Harold Burton Meyers

August 2, 1924 - October 6, 2023
Harold Burton Meyers

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Harold Burton Meyers, a journalist and author, died October 6, 2023 in Williamsburg,
VA. A son of George Lentton Meyers and Sallie Frances Key, he was born August 2,
1924, at Mesa, AZ. His parents, his two brothers, a daughter-in-law, Sheila Meyers, and a
great-granddaughter, Lucy Boyle, preceded him in death, as did his wife of seventy years,
Elizabeth Jean Ann Heltemes, who died in 2013.
Survivors include four sons and a daughter-in-law. They are Terry L. Meyers,
Williamsburg; John B. Meyers, Louisville, KY; Steven K. Meyers; Peter S. Meyers and
his wife, Frances, Portland, OR. Also surviving are five grandchildren: Deborah A.
Boyle (Tim), Mt. Pleasant, SC; Blake C. Meyers (Graziana Taramino), Clayton, MO;
John Speed Meyers (Jing), Falls Church, VA; Austin Speed (Andrew Wolford),
Louisville, KY; and Ellen Meyers of Lansing, MI; and four great-grand children, Maura
Boyle, Mt Pleasant, SC; Camilla Meyers, Clayton, MO; Carter Meyers, Falls Church,
VA; and Anne Parker Wolford, Louisville, KY.
Burt Meyers’s parents were teachers in the U.S. Indian Service, and he grew up on Indian
reservations—Pima, Maricopa, Zuni, and Navajo—in Arizona and New Mexico. He also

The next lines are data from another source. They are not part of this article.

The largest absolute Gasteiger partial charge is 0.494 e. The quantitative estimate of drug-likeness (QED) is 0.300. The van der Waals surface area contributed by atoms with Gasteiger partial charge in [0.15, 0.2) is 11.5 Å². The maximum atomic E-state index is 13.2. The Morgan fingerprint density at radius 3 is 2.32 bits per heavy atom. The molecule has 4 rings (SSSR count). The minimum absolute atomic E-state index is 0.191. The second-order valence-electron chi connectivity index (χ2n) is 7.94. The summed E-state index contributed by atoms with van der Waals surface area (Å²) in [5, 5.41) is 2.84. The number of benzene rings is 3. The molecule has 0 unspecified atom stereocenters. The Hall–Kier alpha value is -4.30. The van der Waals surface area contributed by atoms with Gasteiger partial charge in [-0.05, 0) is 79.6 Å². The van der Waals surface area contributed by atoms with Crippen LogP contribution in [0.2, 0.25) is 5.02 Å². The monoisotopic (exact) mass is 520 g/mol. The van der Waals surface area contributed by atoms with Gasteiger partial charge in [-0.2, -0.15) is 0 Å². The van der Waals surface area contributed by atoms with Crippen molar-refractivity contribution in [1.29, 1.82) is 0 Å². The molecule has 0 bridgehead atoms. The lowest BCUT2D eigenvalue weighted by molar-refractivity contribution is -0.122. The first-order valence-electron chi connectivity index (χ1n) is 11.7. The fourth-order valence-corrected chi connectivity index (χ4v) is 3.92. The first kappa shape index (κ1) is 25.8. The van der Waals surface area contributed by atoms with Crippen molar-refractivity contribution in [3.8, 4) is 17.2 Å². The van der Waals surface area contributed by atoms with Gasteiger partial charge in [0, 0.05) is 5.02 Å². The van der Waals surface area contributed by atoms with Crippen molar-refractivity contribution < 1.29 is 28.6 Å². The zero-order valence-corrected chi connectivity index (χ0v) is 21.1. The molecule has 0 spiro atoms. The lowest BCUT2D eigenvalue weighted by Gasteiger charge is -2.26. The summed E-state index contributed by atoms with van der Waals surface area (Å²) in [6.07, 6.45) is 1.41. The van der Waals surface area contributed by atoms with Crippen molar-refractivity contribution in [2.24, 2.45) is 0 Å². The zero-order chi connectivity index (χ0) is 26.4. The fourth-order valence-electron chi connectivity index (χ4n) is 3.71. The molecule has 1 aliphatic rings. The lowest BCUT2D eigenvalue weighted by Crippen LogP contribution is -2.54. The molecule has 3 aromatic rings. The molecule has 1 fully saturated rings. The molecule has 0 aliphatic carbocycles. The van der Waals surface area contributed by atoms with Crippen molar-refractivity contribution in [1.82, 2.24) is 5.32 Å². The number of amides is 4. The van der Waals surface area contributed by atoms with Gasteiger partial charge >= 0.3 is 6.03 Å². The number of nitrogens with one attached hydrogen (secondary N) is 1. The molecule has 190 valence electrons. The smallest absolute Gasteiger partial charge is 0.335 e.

lived for two years at Tulalip, WA, where his father was principal of a boarding school
for children from thirty-three tribes. Except for the two years in Washington, he was
home-schooled until, at age 13, he entered Wasatch Academy, a Presbyterian boarding
school in Mt. Pleasant, Utah. In World War II he served on Guam as a Navy Seabee.
After the war he attended the University of Colorado on the G.I. Bill, graduating magna
cum laude and Phi Beta Kappa in 1948. He worked on newspapers in Williston, ND, and
Grand Junction, CO. He also taught briefly at Fort Lewis College and the University of
Kansas. In 1957, he became a Time magazine correspondent in Chicago and then
Washington, covering school desegregation in the South and the 1960 Presidential
campaign. He later joined Fortune magazine and retired from it in 1987 as a story editor
based in New York City. He published four novels set in the Southwest: Geronimo’s
Ponies (Council Oak Books, 1989), which won the 1988 National Novella Award;
Reservations (University Press of Colorado, 1999); The Death at Awahi (Texas Tech
University Press, 2007), which won a 2007 Best Book New Mexico Award; and A Hero
of Brag (Smash-And-Grab Press, 2021, once in the pipeline at the University of Texas
Services will be private.

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